okay, with a little more detail: I can’t say that I wasn’t eagerly anticipating the arrival of this book. I ordered it on December 11, 2001, according to amazon, and it shipped on October 20, 2002. I’ve been reading Clark’s (Joe’s?) stuff for a little while now…probably about six-eight months before ordering the book, and I’ve always enjoyed the clarity and wit of his writing.
I even got interested in the admittedly arcane field of captioning just because of his lively writing. (now our TV is set for captioning while muted, so I can either watch commercials be horribly mangled, or enjoy my shows while C. plays excruciatingly loud spanky-death-games.)
I followed the progress of the writing of the book on Joe’s bookblog, and then followed the progress of my own copy via UPS tracking. I picked it up on a Friday, and read it partially on the way home, the rest over the weekend.
the verdict: an excellent book. everything that I’d expected or hoped for in the tone – a little bit tongue in cheek, a little curmudgeonly, and all Joe Clark. the longest colophon I’ve ever fucking seen, and entirely enjoyable for all that. dry humor that speaks to the assumed audience in wonderfully knowing tones – I kept wanting to read passages aloud to C., to the point where he had to tell me to just keep reading, since he didn’t know what the hell i was talking about.
to be fair, I must admit that there were a few typos (an entirely missing graphic that I’m sure would’ve been illuminating among them), and that I found the two photos of adaptive devices a little dark. I found the Braille machine utterly baffling, but I don’t think any amount of explanation would’ve helped.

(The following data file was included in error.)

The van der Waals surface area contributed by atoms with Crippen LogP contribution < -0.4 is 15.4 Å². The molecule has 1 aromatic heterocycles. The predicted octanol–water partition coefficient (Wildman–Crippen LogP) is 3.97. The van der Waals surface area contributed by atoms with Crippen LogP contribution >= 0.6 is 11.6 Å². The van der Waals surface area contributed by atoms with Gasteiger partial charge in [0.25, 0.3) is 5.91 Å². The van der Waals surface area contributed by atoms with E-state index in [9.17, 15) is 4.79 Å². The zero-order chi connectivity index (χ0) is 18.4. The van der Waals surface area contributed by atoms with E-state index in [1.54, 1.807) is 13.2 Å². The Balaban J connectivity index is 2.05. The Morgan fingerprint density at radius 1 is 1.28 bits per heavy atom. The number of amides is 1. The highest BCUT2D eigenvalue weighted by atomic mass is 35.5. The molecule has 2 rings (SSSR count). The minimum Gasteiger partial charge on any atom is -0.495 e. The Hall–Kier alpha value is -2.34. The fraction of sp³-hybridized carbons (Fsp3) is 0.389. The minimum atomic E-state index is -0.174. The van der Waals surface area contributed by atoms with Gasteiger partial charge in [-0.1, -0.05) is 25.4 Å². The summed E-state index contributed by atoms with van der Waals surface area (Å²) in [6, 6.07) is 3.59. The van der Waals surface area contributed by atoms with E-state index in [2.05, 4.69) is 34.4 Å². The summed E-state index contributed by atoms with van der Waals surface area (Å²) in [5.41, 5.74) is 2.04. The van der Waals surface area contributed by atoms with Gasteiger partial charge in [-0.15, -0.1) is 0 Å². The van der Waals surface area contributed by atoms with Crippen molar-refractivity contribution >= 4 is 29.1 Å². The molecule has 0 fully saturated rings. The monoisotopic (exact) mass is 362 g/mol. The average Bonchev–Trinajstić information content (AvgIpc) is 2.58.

but even in a heavily covered field, this would be a standout book for its approach – practical to the point of cynicism, detailed w/out being overwhelming, and as previously mentioned, entertaining to read. much in the book was familiar to me, as I’ve been soaking myself in accessibility issues over the past year, but there were a few a-ha! moments, notably in those places where theory and principle slam headlong into reality. and he covers the topic that I’ve personally found most overwhelming – HTML data tables, I had to do several rather large & complex ones before I really understood what I was doing – as clearly as I think is humanly possible. (I think I even understood a point or two that was still unclear before.)
in a field that is almost empty, Building Accessible Websites is a necessity for anyone writing/programming/designing/whatever-they-call-it-this-month for the Web. you will learn something, or unlearn something, or have something to think about.